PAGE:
Key stage 2 English pass mark was set too low, three-year study finally reveals. Warwick Mansell reports
National test results apparently showing a transformation in 11-year-olds' English achievements from 1996 to 2000 came about largely because the standard of the reading test fell, official research has revealed.
A three-year study, finally released this week by the test regulator after The TES disclosed it had remained unpublished for nearly two years, reveals that gains in reading were to some extent "illusory".
As revealed in The TES in October, the research, commissioned by the Qualifications and Curriculum Authority, found that the pass mark for key stage 2 English was set five marks too low in both 1999 and 2000.
If it had been set as the study indicates it should have been, the proportion of pupils performing to expected levels would have fallen by 10 percentage points.
And Labour would not have been able to claim such startling improvements in primary English at the last election. Official figures showed the proportion of pupils achieving expected levels rising from 57 per cent in 1996 to 75 per cent in 2000. The correct 2000 figure should have been 65 per cent.
The study also found that published results for KS1 English and maths, KS2 maths and KS3 English and science were reliable, but that KS3 maths pass marks may have been too low.
The conclusions come in research led by Alf Massey of the University of Cambridge Local Examinations Syndicate, released this week by the QCA. It received the findings in January 2002.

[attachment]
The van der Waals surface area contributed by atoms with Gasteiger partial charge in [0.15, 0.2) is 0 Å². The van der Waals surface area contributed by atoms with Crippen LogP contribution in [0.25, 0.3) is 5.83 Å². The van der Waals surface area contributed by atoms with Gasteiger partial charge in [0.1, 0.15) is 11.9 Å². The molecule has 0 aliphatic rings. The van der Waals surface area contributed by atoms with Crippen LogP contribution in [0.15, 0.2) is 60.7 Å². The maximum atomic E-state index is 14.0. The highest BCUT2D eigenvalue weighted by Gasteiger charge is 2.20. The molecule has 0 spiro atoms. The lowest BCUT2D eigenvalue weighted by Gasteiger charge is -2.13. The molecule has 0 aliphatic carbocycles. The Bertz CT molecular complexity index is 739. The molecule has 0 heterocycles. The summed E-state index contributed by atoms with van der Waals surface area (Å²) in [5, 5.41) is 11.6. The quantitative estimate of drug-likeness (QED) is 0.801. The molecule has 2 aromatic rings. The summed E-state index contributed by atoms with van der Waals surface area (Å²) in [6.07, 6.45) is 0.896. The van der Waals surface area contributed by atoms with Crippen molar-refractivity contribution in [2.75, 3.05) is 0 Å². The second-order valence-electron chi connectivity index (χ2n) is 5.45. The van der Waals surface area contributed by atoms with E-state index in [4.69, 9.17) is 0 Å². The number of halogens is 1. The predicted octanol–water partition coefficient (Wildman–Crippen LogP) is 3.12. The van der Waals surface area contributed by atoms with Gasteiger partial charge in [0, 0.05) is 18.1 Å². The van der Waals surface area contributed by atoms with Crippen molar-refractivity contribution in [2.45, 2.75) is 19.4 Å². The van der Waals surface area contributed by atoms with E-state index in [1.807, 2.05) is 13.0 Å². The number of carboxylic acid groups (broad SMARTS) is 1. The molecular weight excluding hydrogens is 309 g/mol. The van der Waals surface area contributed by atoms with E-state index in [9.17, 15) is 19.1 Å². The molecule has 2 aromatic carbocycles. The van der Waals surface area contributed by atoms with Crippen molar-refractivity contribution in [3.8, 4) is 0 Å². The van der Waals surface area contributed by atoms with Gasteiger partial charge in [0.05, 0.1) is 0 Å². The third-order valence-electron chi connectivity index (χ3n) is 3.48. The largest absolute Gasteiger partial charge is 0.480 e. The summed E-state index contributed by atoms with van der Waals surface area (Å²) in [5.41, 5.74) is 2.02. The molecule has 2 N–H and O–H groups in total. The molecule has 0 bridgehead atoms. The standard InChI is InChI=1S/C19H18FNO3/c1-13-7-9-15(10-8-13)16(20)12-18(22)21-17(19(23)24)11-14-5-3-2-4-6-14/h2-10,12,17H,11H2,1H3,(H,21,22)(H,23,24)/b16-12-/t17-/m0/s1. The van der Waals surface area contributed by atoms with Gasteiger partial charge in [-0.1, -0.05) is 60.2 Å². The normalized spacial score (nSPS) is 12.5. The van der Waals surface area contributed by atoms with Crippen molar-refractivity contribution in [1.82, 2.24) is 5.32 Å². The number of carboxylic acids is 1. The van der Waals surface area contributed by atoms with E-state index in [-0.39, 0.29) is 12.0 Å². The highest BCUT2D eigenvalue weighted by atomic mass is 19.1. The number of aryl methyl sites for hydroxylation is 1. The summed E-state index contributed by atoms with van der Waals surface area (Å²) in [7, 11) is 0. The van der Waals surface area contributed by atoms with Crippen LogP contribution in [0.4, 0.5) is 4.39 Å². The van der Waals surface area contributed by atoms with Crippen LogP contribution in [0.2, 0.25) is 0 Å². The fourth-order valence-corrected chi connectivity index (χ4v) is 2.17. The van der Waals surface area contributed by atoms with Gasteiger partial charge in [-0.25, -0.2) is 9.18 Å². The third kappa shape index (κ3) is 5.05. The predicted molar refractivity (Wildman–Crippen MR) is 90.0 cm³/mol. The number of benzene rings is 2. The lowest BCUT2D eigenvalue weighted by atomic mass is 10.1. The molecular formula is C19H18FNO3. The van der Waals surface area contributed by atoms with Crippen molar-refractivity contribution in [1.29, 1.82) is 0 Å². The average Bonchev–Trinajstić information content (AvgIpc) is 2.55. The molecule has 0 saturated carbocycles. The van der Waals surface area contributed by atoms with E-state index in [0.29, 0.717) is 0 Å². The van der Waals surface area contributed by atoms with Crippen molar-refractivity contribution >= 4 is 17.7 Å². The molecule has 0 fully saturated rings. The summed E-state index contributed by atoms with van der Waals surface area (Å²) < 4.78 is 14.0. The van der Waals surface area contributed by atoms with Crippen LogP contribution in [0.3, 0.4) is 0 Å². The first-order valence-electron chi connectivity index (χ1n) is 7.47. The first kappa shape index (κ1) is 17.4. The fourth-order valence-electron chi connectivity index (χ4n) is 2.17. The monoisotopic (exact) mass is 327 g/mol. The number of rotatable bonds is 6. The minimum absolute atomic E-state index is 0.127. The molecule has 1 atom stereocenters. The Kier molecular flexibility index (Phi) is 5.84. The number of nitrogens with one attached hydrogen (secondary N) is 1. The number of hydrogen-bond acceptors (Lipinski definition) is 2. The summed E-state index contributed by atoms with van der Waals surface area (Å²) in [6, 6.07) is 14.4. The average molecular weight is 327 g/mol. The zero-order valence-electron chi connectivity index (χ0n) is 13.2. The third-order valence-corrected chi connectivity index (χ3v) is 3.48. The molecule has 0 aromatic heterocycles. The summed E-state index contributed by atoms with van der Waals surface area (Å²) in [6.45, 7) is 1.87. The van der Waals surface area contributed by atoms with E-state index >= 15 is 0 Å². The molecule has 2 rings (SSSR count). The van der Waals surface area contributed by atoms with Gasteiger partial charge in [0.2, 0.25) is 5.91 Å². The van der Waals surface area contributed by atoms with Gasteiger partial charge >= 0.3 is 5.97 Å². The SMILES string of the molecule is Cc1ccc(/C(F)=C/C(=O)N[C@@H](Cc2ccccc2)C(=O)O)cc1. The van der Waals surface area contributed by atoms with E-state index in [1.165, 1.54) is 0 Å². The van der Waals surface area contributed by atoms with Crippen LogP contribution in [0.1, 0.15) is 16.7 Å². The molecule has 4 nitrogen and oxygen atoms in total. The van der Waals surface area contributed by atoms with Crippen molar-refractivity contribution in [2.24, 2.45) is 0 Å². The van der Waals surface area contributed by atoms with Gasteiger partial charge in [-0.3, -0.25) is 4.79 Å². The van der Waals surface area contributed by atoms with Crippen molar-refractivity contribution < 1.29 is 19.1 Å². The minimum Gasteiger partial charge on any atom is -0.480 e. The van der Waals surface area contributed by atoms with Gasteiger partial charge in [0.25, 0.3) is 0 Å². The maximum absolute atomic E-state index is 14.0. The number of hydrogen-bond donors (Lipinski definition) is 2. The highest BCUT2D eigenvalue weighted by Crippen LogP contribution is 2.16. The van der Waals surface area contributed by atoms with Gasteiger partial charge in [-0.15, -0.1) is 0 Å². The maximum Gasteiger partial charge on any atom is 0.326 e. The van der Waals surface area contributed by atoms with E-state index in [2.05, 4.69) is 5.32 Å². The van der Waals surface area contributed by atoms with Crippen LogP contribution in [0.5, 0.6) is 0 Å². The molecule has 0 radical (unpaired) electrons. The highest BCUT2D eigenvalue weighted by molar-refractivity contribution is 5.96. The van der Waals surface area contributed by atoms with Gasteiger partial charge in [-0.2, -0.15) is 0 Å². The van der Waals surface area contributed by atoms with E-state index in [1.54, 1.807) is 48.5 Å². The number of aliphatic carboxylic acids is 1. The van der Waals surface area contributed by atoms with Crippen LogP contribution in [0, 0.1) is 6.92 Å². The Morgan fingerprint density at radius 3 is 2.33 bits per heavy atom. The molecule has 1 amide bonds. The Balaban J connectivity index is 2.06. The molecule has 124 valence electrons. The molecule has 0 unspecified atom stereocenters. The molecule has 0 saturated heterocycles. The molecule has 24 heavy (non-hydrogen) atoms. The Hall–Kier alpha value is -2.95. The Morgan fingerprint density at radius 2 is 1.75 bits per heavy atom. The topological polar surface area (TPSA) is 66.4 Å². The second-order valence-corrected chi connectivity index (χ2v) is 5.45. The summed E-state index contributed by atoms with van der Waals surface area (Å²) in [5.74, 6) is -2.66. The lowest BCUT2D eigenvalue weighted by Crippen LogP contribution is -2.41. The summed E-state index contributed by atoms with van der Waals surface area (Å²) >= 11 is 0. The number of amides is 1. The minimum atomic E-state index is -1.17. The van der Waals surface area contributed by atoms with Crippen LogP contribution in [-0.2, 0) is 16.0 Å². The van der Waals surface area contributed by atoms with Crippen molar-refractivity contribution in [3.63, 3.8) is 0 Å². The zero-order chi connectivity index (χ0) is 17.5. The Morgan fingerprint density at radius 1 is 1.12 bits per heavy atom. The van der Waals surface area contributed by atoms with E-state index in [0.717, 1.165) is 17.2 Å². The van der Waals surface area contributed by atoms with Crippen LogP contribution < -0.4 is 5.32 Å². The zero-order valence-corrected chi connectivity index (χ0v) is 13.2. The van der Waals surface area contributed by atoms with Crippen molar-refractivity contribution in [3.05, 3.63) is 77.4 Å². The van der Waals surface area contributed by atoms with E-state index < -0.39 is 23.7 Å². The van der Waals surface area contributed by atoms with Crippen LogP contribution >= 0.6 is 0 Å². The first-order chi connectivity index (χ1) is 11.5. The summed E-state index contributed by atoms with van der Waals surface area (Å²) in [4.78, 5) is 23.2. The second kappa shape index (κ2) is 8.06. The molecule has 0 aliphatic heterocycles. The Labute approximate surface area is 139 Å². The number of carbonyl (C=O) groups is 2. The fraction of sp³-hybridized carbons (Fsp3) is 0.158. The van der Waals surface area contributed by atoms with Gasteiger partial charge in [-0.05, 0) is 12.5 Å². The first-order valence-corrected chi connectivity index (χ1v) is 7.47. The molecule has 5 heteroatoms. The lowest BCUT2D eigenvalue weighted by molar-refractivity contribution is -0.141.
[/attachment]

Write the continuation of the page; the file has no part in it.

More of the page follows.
Asked why the report had taken so long to appear, the QCA said that "the findings were being acted on internally before the report was circulated more widely".
A QCA spokesman said: "In future, we will aim to share research publications more widely and more quickly."
The investigation involved pupils in Northern Ireland sitting KS1, 2 and 3 tests in 1996 and then compared the results to those of similar ability groupings of pupils taking 1999, 2000 and 2001 tests. In KS2 English, a first experiment saw 420 pupils taking the 1996 tests scoring four marks higher, on average, than 424 taking the 1999 test.
A second experiment saw a further 495 pupils taking the 1996 test averaging three marks more than those sitting the 2000 version.
This suggests that the 1996 tests were easier. But the QCA overcompensated in setting much lower-level thresholds or pass marks for the tests, the research says. It lowered the threshold for level 4 by nine marks between 1996 and 1999 and by eight marks between 1996 and 2000.
As a result, in the first experiment, 75 per cent of the Northern Ireland pupils taking the 1999 tests achieved the level 4 threshold, compared to only 65 per cent among those taking the 1996 test.
In the second experiment, 67 per cent of pupils taking the 2000 test gained level 4 or above, compared to 65 per cent taking the 1996 version.
Separate analyses of test results in six English local authorities, and interviews with a group of 10 teachers, supported the findings.
Ministers have highlighted improving results in reading, apparently revealed by national test figures, as a reason for focusing on improving pupils' writing skills.
But the study said that most of the "disparity of standards" between the 1996 test and later version came because the reading pass marks had been set too low.
The 245-page research report raises questions about whether making tests more user-friendly or "accessible" for pupils has affected levels of difficulty.
But it found no evidence that ministers had deliberately made the tests easier.